We’ll never get these twenty years back, but despite the dueling sanctioning bodies over the years, Monster Energy AMA Supercross still thrived. COVID prevented 2020 and 2021 from being great, but that said, it’s starting to feel like 2022 (the schedule of which probably won’t be announced until fall) is going to be a blockbuster.
Jason Weigandt: Well, we just lost half of the comments under our stories now. No more, “Why is the FIM involved in an American series?” There is a legitimate answer to that question, which Davey explained above. The problem is that it’s such an insider story, and now so old, that I wouldn’t expect most fans to know or care. It was also confusing. Even now, since the announcement earlier this week, fans seem confused. What you really need to know is that this won't lead to any huge, massive changes that will leave supercross as unrecognizable. This is more of a behind-the-scenes situation, really.
I’ll explain it here as simply as possible: The existing promoter [Feld] will continue to run the races. So you’ll see the same stadiums, the same show, the same TV, the same stuff. The AMA will still sanction the races, so the series will still have a rulebook, results and officials. The same racers and teams will participate. Supercross as you know it is not going away, it’s not done, it’s not over. The recipe really won't change, but there’s just one less cook in the kitchen.
As far as managing the series going forward, it actually reminds me of the handling balance of a dirt bike. You want a bike to be two things that are opposed to each other: nimble and stable. Reducing the red tape of answering to two sanctioning bodies will make it easier to make smart changes. I don't expect to see anything major, but it ad to be tough keeping riders, teams, sponsors, fans, and both the AMA and FIM happy. Maybe we end up with simplified drug testing rules? Maybe less cost for everyone running or even participating in the races? I don’t know if this will lead to a dramatic change or not. That remains to be seen.
Okay, so the series can be more nimble. Will it be stable? There was always this rumor that the FIM World Championship part of supercross would lead to global expansion or more races, and I know riders and teams are against more travel and more events. Now that conversation is gone.
I’d be completely missing the point here if I didn’t mention that the AMA has not always made the right calls and decisions. As an example, previous AMA regimes are what led this whole FIM thing to happen in the first place (see Davey’s story above). I would have to assume here that Feld isn’t worried about this anymore. This global pandemic has done much to teach industries to work together to preserve jobs, even completely different ones, from riders and mechanics to promoters, sponsors, media and more. Lots of people who are hopeless if racing goes away. We saw the abyss not that long ago, and while this industry has come roaring back, a little flash of what life would be like without racing might ensure cooler heads prevail for a while. I think we would all welcome that.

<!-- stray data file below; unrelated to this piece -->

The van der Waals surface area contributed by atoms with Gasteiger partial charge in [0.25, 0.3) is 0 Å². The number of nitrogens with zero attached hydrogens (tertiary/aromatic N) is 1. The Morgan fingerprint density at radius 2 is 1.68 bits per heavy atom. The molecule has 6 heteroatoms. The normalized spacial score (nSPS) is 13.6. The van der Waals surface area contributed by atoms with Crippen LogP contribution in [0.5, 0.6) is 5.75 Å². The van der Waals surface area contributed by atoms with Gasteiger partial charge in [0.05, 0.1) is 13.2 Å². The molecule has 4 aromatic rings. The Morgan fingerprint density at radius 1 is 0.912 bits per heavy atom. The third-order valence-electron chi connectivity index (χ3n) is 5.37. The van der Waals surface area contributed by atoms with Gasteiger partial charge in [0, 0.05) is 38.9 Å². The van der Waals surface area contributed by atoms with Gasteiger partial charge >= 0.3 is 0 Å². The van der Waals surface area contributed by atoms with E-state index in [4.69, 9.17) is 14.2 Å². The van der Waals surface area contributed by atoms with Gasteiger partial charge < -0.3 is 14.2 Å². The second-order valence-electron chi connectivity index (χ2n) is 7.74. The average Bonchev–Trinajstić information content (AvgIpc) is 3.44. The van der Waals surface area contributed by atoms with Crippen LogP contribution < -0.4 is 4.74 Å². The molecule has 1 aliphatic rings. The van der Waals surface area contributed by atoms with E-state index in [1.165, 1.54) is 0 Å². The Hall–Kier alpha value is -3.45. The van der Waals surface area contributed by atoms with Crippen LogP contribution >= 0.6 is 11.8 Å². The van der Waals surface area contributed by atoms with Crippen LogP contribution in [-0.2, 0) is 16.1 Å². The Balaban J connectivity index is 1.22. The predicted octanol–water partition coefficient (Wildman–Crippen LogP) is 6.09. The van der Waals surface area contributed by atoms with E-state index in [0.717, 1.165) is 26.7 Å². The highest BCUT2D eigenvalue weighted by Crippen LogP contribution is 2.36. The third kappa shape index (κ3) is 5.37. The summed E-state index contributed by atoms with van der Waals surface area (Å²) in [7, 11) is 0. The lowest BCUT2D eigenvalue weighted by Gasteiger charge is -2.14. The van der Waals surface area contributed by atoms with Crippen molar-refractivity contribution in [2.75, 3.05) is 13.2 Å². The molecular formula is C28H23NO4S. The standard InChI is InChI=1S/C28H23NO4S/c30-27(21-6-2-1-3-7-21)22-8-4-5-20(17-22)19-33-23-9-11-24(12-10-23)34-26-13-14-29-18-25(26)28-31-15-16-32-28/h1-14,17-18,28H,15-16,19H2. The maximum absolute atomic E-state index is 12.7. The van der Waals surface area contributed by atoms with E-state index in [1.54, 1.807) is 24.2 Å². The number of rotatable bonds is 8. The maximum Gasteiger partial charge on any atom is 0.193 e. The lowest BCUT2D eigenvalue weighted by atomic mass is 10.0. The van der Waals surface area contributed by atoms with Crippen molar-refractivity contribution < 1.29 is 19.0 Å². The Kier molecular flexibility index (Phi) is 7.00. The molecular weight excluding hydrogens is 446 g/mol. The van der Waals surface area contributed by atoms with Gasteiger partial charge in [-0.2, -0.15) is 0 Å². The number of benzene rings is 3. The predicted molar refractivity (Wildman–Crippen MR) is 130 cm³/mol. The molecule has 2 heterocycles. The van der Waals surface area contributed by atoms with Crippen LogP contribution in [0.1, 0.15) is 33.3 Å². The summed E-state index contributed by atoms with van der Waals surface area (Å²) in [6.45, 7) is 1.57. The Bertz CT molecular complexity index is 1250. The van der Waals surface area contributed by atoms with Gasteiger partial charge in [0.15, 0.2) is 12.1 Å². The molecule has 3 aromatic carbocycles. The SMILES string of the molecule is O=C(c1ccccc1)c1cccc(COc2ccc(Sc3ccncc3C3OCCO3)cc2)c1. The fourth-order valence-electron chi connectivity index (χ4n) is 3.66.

Steve Matthes: Hallelujah! Ding Dong the witch is gone and whatever else you want to say about the folks at Feld Entertainment breaking up with the FIM. It’s something I’ve been saying for years on my show, once the draconian drug test suspensions came rolling in through the World Anti-Doping Agency (WADA), which we as a sport were required to use if we were going to have FIM sanctioning. Getting the FIM in was a brilliant bit of chess to keep the SX championship but why the guys at Feld kept renewing the agreement over the years was beyond me. At one point we had different rules for the different classes, different referees, penalties, etc. That’s crazy!
What did the FIM bring to the table? Not much as far as I can tell, insiders tell me that one of the reasons Feld kept renewing the deal was so that they could go to Europe or wherever to have a race and they’d be politically in the right domain to do it. Another person told me that the FIM couldn’t turn around and award an SX sanction to Europe if they wanted to run their own series (which they did for a number of years before all this). To both of those claims, I say phooey. American AMA Supercross is THE premier off-road series in the world, it’s got the most prestige, it’s got the most hype, it’s what every rider out there dreams of racing. When people think supercross, they will always think Anaheim, for example. In short, Feld had the big stick and they somehow refused to use it. Poor Cade Clason, James Stewart, and Broc Tickle who were all absolutely screwed out of some years of racing due to the short-sightedness of having the FIM involved in our series here.
The FIM has a long-checkered history of some greasy back-room dealings also when it comes to the sport of motocross, so keeping the partnership with them was, in my opinion, ridiculous. The series here never needed them involved and we were worse off for it. Thank God they’re gone. Hopefully, we’ll have a sensible drug testing program and penalties, and hopefully more co-operation amongst Feld and MX Sports for the races over here, and we’ll go on our merry way.